Grapevine's Main Street Fest gears up for spring return

Main Street Fest will take place May 15-16 in Grapevine. (Courtesy Grapevine Convention & Visitors Bureau)
Main Street Fest will take place May 15-16 in Grapevine. (Courtesy Grapevine Convention & Visitors Bureau)

Main Street Fest will take place May 15-16 in Grapevine. (Courtesy Grapevine Convention & Visitors Bureau)

Grapevine’s famous Main Street Fest will return to the city’s downtown May 15 and 16 with a few changes from previous years to maintain safe health guidelines.

This year’s event will have free admission and will last two days from 10 a.m.-8 p.m.

Like many festivals and events previously canceled or modified due to the coronavirus pandemic, Main Street Fest will not sport its usual carnival rides or arts and crafts vendors. Instead, this year's event will focus on the Main Street businesses and highlight a few local nonprofits.

Grapevine Chamber of Commerce CEO RaDonna Hessel said the festival's smaller scale is a result of the previous gathering limits set in place by Texas Gov. Greg Abbott. By the time the restrictions were lifted, it was too late to make changes, she said.

Hessel said the chamber tried to add the carnival once the gathering restrictions were lifted. But a year of not operating forced the group in charge of carnival rides to update all licenses, which Hessel said could not be done in time.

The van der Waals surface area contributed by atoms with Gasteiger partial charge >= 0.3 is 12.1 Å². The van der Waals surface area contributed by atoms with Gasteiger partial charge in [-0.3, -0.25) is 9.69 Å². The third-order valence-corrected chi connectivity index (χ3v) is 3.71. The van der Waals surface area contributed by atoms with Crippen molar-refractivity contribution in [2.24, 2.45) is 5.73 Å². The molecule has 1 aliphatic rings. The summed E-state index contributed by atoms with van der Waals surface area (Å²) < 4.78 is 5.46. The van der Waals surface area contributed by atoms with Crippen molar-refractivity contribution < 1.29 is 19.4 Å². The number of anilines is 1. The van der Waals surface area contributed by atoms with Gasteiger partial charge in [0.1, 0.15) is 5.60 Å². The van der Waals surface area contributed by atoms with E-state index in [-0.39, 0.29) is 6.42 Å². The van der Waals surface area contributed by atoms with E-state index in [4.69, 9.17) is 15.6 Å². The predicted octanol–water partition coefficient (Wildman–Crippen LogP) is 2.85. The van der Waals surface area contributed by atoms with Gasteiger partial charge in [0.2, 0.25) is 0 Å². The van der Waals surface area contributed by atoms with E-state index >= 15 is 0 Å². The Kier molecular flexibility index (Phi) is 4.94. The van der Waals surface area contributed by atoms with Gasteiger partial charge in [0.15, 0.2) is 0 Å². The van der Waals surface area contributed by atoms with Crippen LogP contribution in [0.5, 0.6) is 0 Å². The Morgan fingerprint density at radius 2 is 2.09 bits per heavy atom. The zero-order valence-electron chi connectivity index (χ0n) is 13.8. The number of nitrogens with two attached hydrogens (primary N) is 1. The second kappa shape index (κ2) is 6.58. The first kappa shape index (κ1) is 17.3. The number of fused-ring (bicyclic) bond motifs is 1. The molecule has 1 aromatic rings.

“I'm still trying to be conservative with COVID[-19] and not encouraging huge massive crowds. So it'll be a little bit laid back,” Hessel said.

Live music will remain part of the festivities, but instead of having larger bands, entertainment will be spread out across several outdoor locations, including Liberty Park, the Gazebo and Grapevine Main Station.

Hessel said the more laid-back aspect of the festival resembles the earlier Main Street Fests, which were held within one block before expanding across the downtown area over the years.

“It's kind of a throwback event where you're supporting and encouraging people to come to Main Street, but it's also an opportunity for everybody to kind of get back into the mindset of doing a festival,” she said.
By Sandra Sadek
Sandra Sadek covers the cities of Grapevine, Southlake and Roanoke as well as Carroll ISD for Community Impact. She graduated from Texas State University where she majored in journalism and international relations. She has experience working for several local papers including the University Star, the Katy Times, and the Fort Stockton Pioneer. When she's not on the ground reporting, she enjoys a good book and a hot drink. Follow her on social media @ssadek19.